That said there are instances that will get people turned away or limits cut drastically at most books in Vegas or offshore that aren’t related to fraud. Those include people who only bet money lines and particularly low percentage money lines and people who are just looking to scalp lines. Almost every bookmaker I’ve spoken to has told me that they love when bettors take any side of a point spread because the 10 or 15 cent line pretty much guarantees that in the long run they will make money. But money lines are risky. There was an old belief in the industry that if a book made the juice too high a bettor would never take it, but most bookmakers now realize lately that isn’t true. Because returns on investments are so poor in the U.S. now (a savings account may return 1% a year), sports betting is often seen as a better option. A bet on say the New England Patriots at -1000 on the money line at home over say the Buffalo Bills may seem like a terrible bet to most casual bettors but to professional bettors or to investors they may view this a 10% return as a far better option than buying blue chip stocks. And worse, off many professionals will parlay say three of these 1/10 favorites for a return of 1/3 odds, which could hurt a book’s profitability, if there are enough of them. That said, books will take this action if it’s not exclusive. Almost every bookmaker has told me that they have no issue with people wagering on money lines so long as it’s not their only bet. But if the bettor only takes money lines and never bets on spreads they will monitor that player and cut them off if need be. As well if someone is clearly just a line shopper (which I assume is what William Hill meant in their comments about screen scraping) who bets on lines with different books only if there is a scalp with another sportsbook to guarantee a profit they will be viewed as a non-preferred customer. After all the books are there for gambling, not as a bank.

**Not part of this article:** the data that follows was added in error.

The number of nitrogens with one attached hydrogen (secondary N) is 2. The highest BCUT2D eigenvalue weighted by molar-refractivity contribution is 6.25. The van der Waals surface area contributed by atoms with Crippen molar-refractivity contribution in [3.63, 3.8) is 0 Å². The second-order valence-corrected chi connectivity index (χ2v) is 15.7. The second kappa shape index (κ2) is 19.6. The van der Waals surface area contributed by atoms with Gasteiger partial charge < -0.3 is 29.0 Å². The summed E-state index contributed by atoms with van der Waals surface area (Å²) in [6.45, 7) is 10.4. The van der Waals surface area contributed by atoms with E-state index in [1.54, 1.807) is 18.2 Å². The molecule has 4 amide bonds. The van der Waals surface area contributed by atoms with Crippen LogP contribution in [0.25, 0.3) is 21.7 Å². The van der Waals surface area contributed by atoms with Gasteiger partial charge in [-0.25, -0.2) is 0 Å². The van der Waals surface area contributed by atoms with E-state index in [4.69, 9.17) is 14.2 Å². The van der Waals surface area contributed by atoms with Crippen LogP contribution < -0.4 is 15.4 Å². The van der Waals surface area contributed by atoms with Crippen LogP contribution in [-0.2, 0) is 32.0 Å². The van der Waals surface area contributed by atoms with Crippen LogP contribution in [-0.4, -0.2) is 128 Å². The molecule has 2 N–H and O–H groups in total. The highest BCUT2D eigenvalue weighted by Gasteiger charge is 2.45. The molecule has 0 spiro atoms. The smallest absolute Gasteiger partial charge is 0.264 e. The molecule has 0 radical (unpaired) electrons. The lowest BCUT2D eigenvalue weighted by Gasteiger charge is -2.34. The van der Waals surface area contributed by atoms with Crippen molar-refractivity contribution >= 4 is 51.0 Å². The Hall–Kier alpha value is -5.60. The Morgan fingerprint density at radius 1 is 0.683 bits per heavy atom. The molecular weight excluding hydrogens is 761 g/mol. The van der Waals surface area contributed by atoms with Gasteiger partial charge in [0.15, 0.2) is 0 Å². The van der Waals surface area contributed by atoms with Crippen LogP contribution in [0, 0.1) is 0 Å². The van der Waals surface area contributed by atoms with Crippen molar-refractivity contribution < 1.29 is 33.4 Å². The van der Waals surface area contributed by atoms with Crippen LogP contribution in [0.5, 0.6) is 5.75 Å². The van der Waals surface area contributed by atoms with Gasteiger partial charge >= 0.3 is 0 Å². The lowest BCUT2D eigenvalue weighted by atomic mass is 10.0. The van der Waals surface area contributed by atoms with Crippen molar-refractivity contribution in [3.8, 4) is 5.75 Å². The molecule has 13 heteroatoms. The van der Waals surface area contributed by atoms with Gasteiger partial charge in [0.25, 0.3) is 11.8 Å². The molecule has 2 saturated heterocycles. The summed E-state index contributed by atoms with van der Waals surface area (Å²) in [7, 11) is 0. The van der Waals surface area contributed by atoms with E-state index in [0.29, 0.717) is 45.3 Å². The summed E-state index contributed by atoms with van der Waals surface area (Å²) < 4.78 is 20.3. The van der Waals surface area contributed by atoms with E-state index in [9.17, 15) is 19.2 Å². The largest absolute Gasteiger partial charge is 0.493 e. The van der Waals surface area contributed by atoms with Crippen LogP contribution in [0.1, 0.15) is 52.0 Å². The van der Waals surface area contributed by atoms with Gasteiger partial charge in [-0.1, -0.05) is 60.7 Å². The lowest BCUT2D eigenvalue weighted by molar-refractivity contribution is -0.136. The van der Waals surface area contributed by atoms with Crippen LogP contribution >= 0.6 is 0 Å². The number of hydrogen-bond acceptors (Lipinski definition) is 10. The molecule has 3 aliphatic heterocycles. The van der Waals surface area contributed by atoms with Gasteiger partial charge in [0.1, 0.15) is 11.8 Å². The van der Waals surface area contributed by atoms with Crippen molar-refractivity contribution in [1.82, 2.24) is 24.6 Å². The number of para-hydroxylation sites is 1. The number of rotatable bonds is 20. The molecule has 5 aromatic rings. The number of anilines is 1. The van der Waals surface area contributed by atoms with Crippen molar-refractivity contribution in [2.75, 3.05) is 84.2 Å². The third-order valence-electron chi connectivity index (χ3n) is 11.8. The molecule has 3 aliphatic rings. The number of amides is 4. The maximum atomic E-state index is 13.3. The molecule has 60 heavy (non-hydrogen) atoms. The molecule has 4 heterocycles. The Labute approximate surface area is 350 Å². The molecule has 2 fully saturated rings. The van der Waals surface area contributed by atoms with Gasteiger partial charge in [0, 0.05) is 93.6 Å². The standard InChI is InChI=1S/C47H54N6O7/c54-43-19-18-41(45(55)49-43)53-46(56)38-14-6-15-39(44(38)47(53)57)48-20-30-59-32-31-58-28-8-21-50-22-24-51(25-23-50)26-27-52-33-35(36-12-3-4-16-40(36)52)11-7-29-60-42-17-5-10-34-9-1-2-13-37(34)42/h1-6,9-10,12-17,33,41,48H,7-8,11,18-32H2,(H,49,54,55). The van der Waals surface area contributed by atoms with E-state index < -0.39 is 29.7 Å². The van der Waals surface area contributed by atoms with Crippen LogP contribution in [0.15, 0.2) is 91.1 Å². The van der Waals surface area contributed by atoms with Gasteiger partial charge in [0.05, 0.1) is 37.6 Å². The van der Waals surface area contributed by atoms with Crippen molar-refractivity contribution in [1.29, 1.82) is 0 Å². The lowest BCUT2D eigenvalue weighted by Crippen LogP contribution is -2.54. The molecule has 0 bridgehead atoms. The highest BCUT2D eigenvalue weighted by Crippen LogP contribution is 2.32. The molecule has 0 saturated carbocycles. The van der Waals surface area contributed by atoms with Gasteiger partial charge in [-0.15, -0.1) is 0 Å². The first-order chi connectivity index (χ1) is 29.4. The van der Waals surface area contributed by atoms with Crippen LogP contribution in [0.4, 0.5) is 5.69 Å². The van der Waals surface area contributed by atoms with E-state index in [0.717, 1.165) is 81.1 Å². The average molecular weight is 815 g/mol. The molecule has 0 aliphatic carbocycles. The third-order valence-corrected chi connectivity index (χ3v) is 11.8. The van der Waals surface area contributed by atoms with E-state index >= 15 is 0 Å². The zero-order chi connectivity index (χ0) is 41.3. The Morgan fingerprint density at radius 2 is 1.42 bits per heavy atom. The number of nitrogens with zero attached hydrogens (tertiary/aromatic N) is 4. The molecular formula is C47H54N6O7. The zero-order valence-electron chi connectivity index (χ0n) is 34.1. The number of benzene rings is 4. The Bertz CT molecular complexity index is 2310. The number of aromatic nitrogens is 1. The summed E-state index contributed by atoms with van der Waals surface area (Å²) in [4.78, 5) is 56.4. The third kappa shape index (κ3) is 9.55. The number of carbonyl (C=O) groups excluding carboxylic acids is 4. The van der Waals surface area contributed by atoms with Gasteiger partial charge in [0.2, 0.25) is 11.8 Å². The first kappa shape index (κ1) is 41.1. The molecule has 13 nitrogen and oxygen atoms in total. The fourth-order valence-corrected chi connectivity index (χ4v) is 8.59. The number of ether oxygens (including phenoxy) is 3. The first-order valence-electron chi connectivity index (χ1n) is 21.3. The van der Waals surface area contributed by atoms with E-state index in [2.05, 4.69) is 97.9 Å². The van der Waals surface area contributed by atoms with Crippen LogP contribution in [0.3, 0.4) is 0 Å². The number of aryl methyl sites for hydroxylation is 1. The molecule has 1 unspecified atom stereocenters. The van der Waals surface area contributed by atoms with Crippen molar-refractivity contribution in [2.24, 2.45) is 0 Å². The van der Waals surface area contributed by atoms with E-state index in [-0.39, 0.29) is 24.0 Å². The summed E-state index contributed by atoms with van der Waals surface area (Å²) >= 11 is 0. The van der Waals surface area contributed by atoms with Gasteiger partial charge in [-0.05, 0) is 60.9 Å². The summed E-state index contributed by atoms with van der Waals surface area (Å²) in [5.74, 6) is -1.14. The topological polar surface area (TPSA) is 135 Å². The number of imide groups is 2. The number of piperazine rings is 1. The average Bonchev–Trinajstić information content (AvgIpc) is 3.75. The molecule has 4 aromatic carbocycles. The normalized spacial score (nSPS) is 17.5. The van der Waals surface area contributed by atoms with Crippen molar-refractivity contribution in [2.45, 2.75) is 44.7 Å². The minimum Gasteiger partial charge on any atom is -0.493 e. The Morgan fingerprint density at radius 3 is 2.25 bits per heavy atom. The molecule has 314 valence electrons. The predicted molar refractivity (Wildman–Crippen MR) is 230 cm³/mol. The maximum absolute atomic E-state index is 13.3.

"We try to offer lower juice as a favor to our regular clients," one sportsbook operator told me a while back "but we aren’t there as a scalp shop for professionals who are looking to bet at 2 books to guarantee a 2% profit. To continuously accept that action from those people would not be fair and we would have no choice but to raise our juice which would harm the clientele who are true gamblers in the sense of the word."
But that new philosophy applies to just the major sports like NFL, MLB, NBA, NHL or NCAA lines. For the less popular sports and for propositions, books will always be quick to turn away players since there is not nearly as much action on these sports or on props as there is on the games themselves. So, if limits were too high or if people were allowed to constantly win on them, the books would be guaranteed to lose money. It has only been in the last three decades that sportsbooks offered odds on events like golf, tennis, auto racing and offshore on special bets like the Oscars and it is understood that these lines will never be as sharp as the main sports or attract action like an NFL game will. As well, the vast majority of bets will be on favorites or on options where there is news that affects the line but gets to the public before it does to the books. Examples are an injury to a golfer, a grid penalty against a driver or some gossip regarding a movie. One sportsbook operator even told me that to make money on a normal tennis match they would need to have a 50-cent line or higher to have any chance at profitability. At the same time, most books want to offer those sports as a favor to non-professional bettors who enjoy betting on those sports to have action as they watch the event. The only way, therefore, they believe they can provide odds on those events and not risk a hit to the bottom line is either making limits immaterial or banning players who bet heavily only on those sports and constantly win, particularly if that is their only bets. If bettors on those sports are willing to put money on more profitable sports as well, like NFL or NBA spreads, then bookmakers generally will leave those bettors alone. But betting only on bad lines, betting only on one high risk sports or betting only on propositions will generally get a person kicked out of pretty much any sportsbook.
So that brings us back to the William Hill situation. Being relatively new to the Las Vegas market and new to the U.S. sportsbetting market it is quite possible that William Hill is cutting off a lot of people because they haven’t figured out the way to use wiseguys to help make them popular, but more likely it’s for reasons they mentioned, i.e. they discovered beards betting for wiseguys who don’t want to bet on the outlaw line or for bettors who are only betting low percentage lines and who are scalping William Hill lines versus another sportsbook. But they are new to the game in Las Vegas and New Jersey and almost certainly they will learn the tricks of the trade and will discover ways to make non-profitable bettors work for them.